Here’s how Trumpcare would devastate rural America

Vulnerable hospitals could lose critical funding or be forced to shut down.

Like many rural hospitals, Evans Memorial in Claxton, GA has struggled to keep its doors open. (AP Photo/Russ Bynum)
Like many rural hospitals, Evans Memorial in Claxton, GA has struggled to keep its doors open. (AP Photo/Russ Bynum)

As Congress continues to debate the last-ditch Republican effort to repeal and replace the Affordable Care Act (ACA), the deadline to permanently renew funding for rural hospitals faced with high costs and limited resources may go unnoticed.

Hundreds of qualifying rural hospitals rely on payments provided by the Medicare Dependent Hospital (MDH) and the Low Volume Hospital Adjustment (LVHA) programs, both of which expire on September 30. Rep. Tom Reed (R-NY) introduced the Rural Hospital Access Act in April, which would make the programs permanent, but the bill has not yet moved through committee.

Instead, Republican lawmakers are focusing their efforts on a bill to repeal and replace the ACA, led by Sens. Bill Cassidy (R-LA) and Lindsey Graham (R-SC). The measure, which has yet to receive a score from the Congressional Budget Office (CBO), would lead to a loss of health coverage for approximately 32 million people and would give states the right to remove protections against insurance companies that charge higher premiums for people with pre-existing conditions.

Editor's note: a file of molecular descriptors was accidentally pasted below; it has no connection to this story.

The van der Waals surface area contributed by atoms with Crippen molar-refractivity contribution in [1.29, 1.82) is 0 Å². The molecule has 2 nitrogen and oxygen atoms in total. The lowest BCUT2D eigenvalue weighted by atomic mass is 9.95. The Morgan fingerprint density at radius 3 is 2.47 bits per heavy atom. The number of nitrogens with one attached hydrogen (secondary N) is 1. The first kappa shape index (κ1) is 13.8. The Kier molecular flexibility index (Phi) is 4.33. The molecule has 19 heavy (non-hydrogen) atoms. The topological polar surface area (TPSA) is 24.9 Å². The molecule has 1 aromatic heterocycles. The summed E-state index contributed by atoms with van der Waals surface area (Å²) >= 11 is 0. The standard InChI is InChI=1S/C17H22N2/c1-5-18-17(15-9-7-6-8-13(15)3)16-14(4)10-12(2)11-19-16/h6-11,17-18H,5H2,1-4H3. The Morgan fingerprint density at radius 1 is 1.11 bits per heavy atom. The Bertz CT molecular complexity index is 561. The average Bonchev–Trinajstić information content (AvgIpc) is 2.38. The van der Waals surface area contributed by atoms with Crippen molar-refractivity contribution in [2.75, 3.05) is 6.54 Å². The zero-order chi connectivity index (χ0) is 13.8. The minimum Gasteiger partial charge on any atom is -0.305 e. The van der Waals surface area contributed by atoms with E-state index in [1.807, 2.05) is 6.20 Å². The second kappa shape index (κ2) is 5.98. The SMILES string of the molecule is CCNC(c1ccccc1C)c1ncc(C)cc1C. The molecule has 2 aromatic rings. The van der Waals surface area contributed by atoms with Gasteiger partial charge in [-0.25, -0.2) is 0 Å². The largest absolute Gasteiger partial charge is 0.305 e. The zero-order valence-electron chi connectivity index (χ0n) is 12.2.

The proposal will have a big impact on how millions of Americans receive their health insurance — and how many will be dependent on rural hospitals for their primary means of health care.


Under Graham-Cassidy, states would fall under a block-grant program, and funding would be distributed based on each state’s Medicaid expansion policy under the ACA. States that expanded Medicaid would see a decrease in funding and would have access to funds from the already existing disproportionate share hospitals (DSH) program, which helps fund hospitals with a large number of uninsured patients and patients who rely on Medicaid.

Experts say that allowing states to pull funds from the DSH program is a furtive acknowledgement that Graham-Cassidy will increase the number of uninsured people. Those people will continue to rely on hospitals, which will, in turn, rely on DSH funds to cover the costs of the medical care.

For rural America, the impact of this policy would be especially devastating. If Graham-Cassidy passes, and the MDH and LVHA programs aren’t renewed on top of that, low-income residents depending on rural hospitals as their only means to get proper health care will doubly suffer.

“If these programs were allowed to expire, the number of hospitals that would close would be great,” Diane Calmus, government affairs and policy manager at the National Rural Health Association, told ThinkProgress. “These are programs that Congress designed recognizing that rural hospitals are different. They face different challenges.”

Calmus added that there is a strong sense of urgency both for the Rural Hospital Access Act and the Save Rural Hospitals Act, introduced by Reps. Sam Graves (R-MO) and Dave Loebsack (D-IA) in June. The latter would increase payments to rural health care providers under Medicare.


“These are very vulnerable classes of hospitals… it’s a big concern,” Calmus said. “Unfortunately, Congress often likes to wait until the last possible second to get its homework finished.”